Let’s step away from politics this week and talk breakfast spreads.
Apparently the French were experiencing some Nutella-related violence last week. No, people were not angry at the delicious chocolate, hazel-nut spread, they were merely frantic to get their hands on more of it as a supermarket chain, Intermarche, dropped the prices by about $5 Canadian per jar. A Twitter video of the nut-related fisticuffs was shared by many a news organization.
And of course, the parent company of Nutella — Ferrero — immediately backed away from the promotion. Backed away and then drove the bus right over Intermarche, stating the promotion was the idea of the supermarket, not the spread maker.
I wonder what would cause riots in other countries? I mean,
Would Canadians engage in fisticuffs for Timmy Ho’s coffee? Would Australians storm the grocery store for a chance at cheap vegemite?
Let’s talk about vegemite for a moment while I have your attention, Australia. What’s up with your love for the stuff?
Here’s how Wikipedia describes it. “Vegemite is a thick, black Australian food spread made from leftover brewers’ yeast extract with various vegetable and spice additives.”
Mmm, mmm. Nothing I’d rather spread on my toast in the morning than a thick black food spread.
What’s Cooking America describes it as “thick like peanut butter, very salty and an “acquired taste”. You’re not selling me on it. Yet 22.7 million jars of it are manufactured in Australia every year.
Apparently, Australians often travel with a jar of it in their luggage in fear that they won’t find it.
It’s ingrained at an early age, as children learn the Happy Little Vegemite song.
I kid you not. It goes like this:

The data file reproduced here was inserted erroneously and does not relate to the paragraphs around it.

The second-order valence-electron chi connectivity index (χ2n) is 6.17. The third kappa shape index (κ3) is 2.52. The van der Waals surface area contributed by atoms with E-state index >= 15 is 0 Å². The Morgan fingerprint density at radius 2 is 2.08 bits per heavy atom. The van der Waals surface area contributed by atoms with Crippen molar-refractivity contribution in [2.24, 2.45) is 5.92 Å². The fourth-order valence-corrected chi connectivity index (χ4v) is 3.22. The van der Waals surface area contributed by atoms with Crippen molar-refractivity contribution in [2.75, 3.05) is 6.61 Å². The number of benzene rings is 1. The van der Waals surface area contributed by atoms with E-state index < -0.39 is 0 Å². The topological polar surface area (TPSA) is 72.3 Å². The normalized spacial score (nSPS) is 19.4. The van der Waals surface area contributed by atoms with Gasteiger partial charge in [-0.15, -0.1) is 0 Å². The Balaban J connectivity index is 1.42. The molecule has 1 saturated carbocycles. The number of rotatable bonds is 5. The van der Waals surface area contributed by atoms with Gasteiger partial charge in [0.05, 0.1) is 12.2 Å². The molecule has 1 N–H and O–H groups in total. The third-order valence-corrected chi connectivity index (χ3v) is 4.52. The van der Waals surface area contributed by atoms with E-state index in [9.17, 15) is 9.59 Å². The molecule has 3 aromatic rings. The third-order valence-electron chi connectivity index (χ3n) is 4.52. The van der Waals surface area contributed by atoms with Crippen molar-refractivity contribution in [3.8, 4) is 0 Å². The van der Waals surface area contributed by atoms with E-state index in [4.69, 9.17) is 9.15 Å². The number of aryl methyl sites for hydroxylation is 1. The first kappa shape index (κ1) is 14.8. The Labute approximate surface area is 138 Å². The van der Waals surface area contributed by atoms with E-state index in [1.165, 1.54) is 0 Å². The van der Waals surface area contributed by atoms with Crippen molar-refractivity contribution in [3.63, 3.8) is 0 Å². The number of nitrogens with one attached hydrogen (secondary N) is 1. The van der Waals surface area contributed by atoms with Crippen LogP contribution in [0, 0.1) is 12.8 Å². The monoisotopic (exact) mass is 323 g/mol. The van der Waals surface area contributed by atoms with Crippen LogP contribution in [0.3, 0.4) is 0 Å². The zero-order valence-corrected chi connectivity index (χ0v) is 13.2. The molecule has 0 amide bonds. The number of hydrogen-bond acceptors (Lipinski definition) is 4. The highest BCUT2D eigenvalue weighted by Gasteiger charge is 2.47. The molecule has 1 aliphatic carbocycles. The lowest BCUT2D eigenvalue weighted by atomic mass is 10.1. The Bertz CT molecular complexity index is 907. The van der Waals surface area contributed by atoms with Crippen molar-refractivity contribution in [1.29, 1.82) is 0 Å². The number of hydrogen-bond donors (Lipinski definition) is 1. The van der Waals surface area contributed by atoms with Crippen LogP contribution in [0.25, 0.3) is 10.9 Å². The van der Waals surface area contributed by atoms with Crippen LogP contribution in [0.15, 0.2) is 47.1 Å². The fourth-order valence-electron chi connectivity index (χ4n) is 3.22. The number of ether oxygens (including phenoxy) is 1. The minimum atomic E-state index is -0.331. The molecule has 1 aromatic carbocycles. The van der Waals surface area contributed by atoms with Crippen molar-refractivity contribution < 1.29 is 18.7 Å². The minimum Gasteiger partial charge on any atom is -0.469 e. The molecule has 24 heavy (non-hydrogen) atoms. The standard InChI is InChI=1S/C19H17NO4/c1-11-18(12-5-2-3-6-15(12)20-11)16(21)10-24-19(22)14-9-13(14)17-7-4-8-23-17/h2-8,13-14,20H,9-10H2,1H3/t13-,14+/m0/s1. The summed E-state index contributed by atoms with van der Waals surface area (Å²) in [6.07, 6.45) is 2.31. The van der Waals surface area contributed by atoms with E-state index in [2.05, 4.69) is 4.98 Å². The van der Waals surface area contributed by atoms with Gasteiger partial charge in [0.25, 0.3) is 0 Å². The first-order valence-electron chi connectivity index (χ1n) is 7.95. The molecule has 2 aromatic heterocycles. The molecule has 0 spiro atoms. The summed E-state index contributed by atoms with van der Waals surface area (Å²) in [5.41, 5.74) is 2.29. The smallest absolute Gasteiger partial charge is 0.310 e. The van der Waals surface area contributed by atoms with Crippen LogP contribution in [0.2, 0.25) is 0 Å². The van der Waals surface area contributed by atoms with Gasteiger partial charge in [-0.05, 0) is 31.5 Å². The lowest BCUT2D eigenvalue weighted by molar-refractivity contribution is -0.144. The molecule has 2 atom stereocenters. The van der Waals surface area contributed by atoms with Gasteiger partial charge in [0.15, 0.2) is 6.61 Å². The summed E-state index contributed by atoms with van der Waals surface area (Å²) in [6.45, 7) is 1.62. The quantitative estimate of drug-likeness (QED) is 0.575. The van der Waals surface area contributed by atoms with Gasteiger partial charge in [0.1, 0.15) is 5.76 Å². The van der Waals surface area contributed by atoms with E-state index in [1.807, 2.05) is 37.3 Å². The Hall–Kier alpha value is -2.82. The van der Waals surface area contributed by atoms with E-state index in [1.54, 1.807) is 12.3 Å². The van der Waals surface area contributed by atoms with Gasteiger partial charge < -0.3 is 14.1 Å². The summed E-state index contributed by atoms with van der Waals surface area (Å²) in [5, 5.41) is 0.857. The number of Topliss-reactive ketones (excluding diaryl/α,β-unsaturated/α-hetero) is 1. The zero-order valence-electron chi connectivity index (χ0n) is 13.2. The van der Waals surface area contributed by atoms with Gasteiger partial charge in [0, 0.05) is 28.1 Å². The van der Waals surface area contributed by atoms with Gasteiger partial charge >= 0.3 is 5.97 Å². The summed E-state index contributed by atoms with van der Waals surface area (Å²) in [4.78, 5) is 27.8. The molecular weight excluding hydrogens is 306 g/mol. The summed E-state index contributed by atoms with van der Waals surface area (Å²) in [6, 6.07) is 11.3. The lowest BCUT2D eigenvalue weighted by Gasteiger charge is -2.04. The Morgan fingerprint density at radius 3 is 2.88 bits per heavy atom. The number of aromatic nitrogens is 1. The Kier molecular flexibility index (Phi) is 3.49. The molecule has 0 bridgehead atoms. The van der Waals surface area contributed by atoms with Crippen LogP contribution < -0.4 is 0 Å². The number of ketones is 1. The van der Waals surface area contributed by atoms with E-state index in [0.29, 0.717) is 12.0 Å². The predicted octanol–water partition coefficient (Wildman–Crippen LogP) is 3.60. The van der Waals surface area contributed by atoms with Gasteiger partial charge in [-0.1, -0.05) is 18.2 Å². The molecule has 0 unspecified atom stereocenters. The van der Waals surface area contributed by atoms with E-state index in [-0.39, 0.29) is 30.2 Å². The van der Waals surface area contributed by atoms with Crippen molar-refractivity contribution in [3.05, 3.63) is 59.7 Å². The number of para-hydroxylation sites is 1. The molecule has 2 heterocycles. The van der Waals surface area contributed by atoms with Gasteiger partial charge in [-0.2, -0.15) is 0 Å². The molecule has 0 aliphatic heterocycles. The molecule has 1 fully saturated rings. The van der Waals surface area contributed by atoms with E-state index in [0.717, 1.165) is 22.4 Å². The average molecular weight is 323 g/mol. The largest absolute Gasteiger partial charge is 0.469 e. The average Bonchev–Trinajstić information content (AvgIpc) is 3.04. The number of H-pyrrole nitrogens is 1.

We are happy little Vegemites as bright as bright can be,
We all enjoy our Vegemite for breakfast, lunch and tea,
Our mummy says we’re growing stronger every single week,
Because we love our Vegemite,
We all adore our Vegemite,
It puts a rose in every cheek!
Now, lest you think the Australians are the only nation to adore a black, yeasty, viscous spread, let me tell you that before vegemite, there was marmite. In fact, marmite, made from brewer’s yeast, salt, spices and celery, was included in British soldiers’ rations in World War I. Urban legend says that British inmates use it to make moonshine, known as the Marmite Mule.
Per the Guardian: “Marmite, invented in 1902, has a very distinctive flavour. The taste is so unique as to defy description, but think of a yeasty, salty, soy sauce-esque flavor with the consistency of old engine oil.”
Sounds delicious. Mind you, the food web site chowhound.com insists that both vegemite and marmite have “umami”. And we all know that’s good, right?
BBC reports that while the original factory in Burton-on-Trent began the marmite craze, a second factory was added in London. A local history blog relates what living next to it was like. “When I was a kid we lived near the Marmite factory at Vauxhall. The smell from the factory was disgusting! People living close by applied to have their rates reduced because of the stench (they failed of course).”
Some people also claim that rather than spreading it on toast, you should spread marmite on your person, as it will repel mosquitoes.
And British shoppers became enraged as well, though no riots were reported, when the Marmite maker, Unilever, upped prices by some 12 per cent after Brexit, when the pound fell in value. The company raised the price on many products for the same reason, but the marmite price hike hit the British shopper right in the heart.
So, to summarize and generalize all at once, the sophisticated French prefer a spread made of chocolate and hazelnut — and will resort to brawls to get their hands on it. The earthier, beer-loving English and Australians prefer their ***mites, and have no problem letting their feelings be known if someone messes with them.
But what’s the better product? The only real way to solve this is to ask a person from each country to volunteer for a taste test/fist fight. Do we have any local ex-pats who might be interested?
Carolyn Grant is Editor of the Kimberley Bulletin